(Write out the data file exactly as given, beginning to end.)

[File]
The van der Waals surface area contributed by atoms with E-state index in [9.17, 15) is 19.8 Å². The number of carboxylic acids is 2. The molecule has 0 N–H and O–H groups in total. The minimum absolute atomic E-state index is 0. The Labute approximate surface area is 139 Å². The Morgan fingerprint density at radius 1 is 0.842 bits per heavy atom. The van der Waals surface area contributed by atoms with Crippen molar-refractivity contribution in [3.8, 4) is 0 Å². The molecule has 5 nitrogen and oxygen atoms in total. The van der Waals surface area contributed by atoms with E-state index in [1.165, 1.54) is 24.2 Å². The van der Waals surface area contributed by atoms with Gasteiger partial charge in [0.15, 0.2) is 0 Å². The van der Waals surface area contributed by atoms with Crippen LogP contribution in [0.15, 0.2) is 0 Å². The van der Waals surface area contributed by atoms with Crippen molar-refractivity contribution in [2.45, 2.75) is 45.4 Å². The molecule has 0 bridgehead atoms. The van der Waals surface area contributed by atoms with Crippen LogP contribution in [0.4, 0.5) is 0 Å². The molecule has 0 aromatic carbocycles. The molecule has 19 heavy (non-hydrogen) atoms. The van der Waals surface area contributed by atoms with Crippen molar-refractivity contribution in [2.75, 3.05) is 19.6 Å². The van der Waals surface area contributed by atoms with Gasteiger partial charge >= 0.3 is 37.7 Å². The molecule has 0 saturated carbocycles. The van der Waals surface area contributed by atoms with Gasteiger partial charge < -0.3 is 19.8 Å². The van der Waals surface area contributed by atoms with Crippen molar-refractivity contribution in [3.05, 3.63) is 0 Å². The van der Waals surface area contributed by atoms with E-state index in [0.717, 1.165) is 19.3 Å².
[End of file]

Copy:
The van der Waals surface area contributed by atoms with E-state index in [9.17, 15) is 19.8 Å². The number of carboxylic acids is 2. The molecule has 0 N–H and O–H groups in total. The minimum absolute atomic E-state index is 0. The Labute approximate surface area is 139 Å². The Morgan fingerprint density at radius 1 is 0.842 bits per heavy atom. The van der Waals surface area contributed by atoms with Crippen molar-refractivity contribution in [3.8, 4) is 0 Å². The molecule has 5 nitrogen and oxygen atoms in total. The van der Waals surface area contributed by atoms with E-state index in [1.165, 1.54) is 24.2 Å². The van der Waals surface area contributed by atoms with Gasteiger partial charge in [0.15, 0.2) is 0 Å². The van der Waals surface area contributed by atoms with Crippen LogP contribution in [0.15, 0.2) is 0 Å². The van der Waals surface area contributed by atoms with Crippen molar-refractivity contribution in [2.45, 2.75) is 45.4 Å². The molecule has 0 bridgehead atoms. The van der Waals surface area contributed by atoms with Crippen LogP contribution in [0.4, 0.5) is 0 Å². The molecule has 0 aromatic carbocycles. The molecule has 19 heavy (non-hydrogen) atoms. The van der Waals surface area contributed by atoms with Crippen molar-refractivity contribution in [2.75, 3.05) is 19.6 Å². The van der Waals surface area contributed by atoms with Gasteiger partial charge >= 0.3 is 37.7 Å². The molecule has 0 saturated carbocycles. The van der Waals surface area contributed by atoms with Gasteiger partial charge < -0.3 is 19.8 Å². The van der Waals surface area contributed by atoms with Crippen molar-refractivity contribution in [3.05, 3.63) is 0 Å². The van der Waals surface area contributed by atoms with E-state index in [0.717, 1.165) is 19.3 Å².